Litlington – St Michael


Litlington lies on the wooded eastern side of the Cuckmere valley.  Its church has an aisleless nave and chancel, the date of which is shown by the round-headed north windows in both (incomplete in the nave).  The surviving heads are formed from single stones, but the large concentric rere-arches in the chancel indicate a date well into the C12.  Though the upper nave walls in which they are set are thinner, the position of the windows shows all the walls belong to the same C12 build.  The slope of the interior from west to east must survive from this time.

In the C13 the chancel was remodelled without being lengthened.  As well as sedilia and a piscina (see below), three east lancets were inserted, which are now visible outside in outline.  A lowside to the south is too restored for the date to be certain, but may also be C13, though a ogee-headed lancet to its east is C14.

This lancet was part of a wider C14 renovation.  The chancel arch was replaced by a larger one with a double-chamfered head dying into the responds.  It was rebuilt in the C19 (Langdon p261), but though it lost the groove for a wooden tympanum noted by Hussey (p254), some stones are re-used and the form is correct.  In the nave, the west wall was rebuilt and now lacks the string-course of the side-walls.  The roof, though restored, has plain tiebeams, sideways braced kingposts and castellated wallplates.  The belfry, no higher than the apex of the nave roof with a shingled broach spirelet, rests inside on a heavy, braced beam.  At the north west corner is a clumsily inserted stone staircase, an unusual feature in the case of a timber belfry.  A square-headed south nave window to be seen in the Sharpe Collection drawing (1804) could date from this time, but insufficient detail is visible.  The flint south porch, much rebuilt, may be another survival, particularly the arch and plain square side-openings.

About 1500 the chancel was again remodelled within the existing walls, probably when a tomb on the north side was inserted (see below).  Work included a square-headed east window with pierced spandrels and a roof that also has castellated wall-plates with arched timbers springing from wooden corbels bearing shields.  At the same time, the west window was made to resemble the east one, though without pierced spandrels.  Meads suggests that the low west doorway with a pointed head dates back in part to the C12 church, despite the present head, but there is nothing visible to substantiate this and it is most probably part of the C14 work.  There is evidence of structural problems, especially the makeshift buttressing at the north west corner.  It could be early C16, but it is tempting to link it with a report in 1586 that a ‘greate parte of our church wall fell down’ (3 p3).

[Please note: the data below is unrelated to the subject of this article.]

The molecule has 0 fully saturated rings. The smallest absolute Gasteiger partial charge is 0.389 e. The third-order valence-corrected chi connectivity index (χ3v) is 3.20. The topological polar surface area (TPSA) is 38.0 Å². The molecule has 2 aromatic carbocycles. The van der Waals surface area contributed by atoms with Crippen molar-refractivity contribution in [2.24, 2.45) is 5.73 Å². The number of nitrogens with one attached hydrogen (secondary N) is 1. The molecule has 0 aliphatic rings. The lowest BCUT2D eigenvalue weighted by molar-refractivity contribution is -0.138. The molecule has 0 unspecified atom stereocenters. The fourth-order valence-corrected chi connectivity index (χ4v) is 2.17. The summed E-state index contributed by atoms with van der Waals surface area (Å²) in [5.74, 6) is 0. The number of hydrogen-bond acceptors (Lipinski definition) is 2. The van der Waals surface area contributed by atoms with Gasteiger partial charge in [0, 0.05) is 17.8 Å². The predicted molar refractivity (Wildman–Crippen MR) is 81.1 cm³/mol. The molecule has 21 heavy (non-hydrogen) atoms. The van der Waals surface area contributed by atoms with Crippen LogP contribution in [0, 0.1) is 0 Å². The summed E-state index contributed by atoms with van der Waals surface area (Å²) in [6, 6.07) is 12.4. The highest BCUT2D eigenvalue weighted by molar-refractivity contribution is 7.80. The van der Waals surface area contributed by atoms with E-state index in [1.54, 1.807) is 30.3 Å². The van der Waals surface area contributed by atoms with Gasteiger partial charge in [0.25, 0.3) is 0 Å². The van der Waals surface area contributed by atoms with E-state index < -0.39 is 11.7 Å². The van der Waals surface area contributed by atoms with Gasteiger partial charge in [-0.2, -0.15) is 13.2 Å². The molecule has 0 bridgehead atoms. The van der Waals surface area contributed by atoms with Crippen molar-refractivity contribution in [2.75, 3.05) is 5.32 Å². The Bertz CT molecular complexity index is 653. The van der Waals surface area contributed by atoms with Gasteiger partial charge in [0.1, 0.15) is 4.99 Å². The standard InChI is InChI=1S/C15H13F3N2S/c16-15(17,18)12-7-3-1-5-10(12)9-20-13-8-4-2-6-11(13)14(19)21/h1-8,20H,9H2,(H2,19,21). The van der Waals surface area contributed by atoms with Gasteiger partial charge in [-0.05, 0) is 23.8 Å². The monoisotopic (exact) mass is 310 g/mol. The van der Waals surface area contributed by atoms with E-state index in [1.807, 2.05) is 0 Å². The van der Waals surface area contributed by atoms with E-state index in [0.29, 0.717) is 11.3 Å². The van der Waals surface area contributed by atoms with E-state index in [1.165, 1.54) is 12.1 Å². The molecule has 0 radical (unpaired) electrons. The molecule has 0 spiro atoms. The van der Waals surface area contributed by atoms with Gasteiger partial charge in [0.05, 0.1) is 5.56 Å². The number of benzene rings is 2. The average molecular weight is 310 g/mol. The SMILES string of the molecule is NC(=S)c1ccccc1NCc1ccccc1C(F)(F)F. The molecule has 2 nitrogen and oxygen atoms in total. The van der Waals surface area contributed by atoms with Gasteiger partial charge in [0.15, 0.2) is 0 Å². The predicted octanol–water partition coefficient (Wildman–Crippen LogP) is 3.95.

No C17 or C18 work remains, though Adelaide Tracy (IV p40) (1855) shows a plain south nave window with Y-tracery, which must have replaced the square-headed one on the Sharpe drawing.  Horsfield mentions four round-headed nave windows ‘of modern insertion’ (I p328), which cannot  easily be reconciled with this.  There was a restoration in 1863 (Harrison p88).  This cost £600 (JC) and the architect is not known for certain, though E Christian, who claimed in his manuscript list to have restored the church but gave no date (BAL MSS ChE/1/2), is likely.  The money was provided by Stephen Phillips, uncle of the wife of the Rev Richard White, curate and later rector (JC), who lived in Hastings and had died the previous year.  Christian often restored only the chancel of a church, because of his links to the Ecclesiastical Commissioners, who held many rectories and in such cases were responsible for the upkeep of the chancel, though not here as the living was held by a rector.  Nevertheless, the chancel was more thoroughly restored.  In the nave, there were new traceried north and south windows and the structure was tidied up, but the only major changes were the rebuilding of the chancel arch and the removal of a screen seen by Hussey (ibid).

Fittings and monuments

Aumbry: (Nave north wall) Segment-headed of uncertain date.  It is unusually far west, but its function is clear.
Font: C15 plain octagonal, now painted a dark colour.
Glass: (East window) W Wailes (Clarke papers).  It commemorates Stephen Phillips’s restoration of the church (see above) and probably dates from 1863 or soon after.
Mass dial: (South porch) Good example.  There are two others on the north side of the tower, possibly relocated since they can barely, if at all, been reached by the sun.
1. (North chancel) c1500.  A recess with a depressed head, under a square label.  Originally an Easter sepulchre, the person commemorated is unknown.
2. (Churchyard) Tomb of C J La Trobe (d1875), first Lieutenant Governor of Victoria, Australia.  A tree in his memory was planted in the churchyard in 1951 (JC).
Piscina: (South chancel) Small C13 with a rounded head.
Sedilia: (South chancel) C13 double one with seats unusually high off the floor.  The pointed and chamfered heads are divided by a shaft.


1.  H Clarke and P Leach: The Medieval Churches of the Cuckmere Valley, SAC 123 (1985) pp95-108
2.  W H Godfrey: Litlington, SNQ 4 (Nov 1933) p236
3.  W C Renshaw: East Sussex Churches in 1586, SAC 53 (1910) pp1-4


Measured plan in 1. p103


1. My thanks to Jennifer Cross (cited above as JC), who has provided valuable information about the 1863 restoration and Stephen Phillips, as well as about Charles La Trobe.
2. My thanks to Nick Wiseman for the photographs except the west end, the tomb-recess and the interior looking west.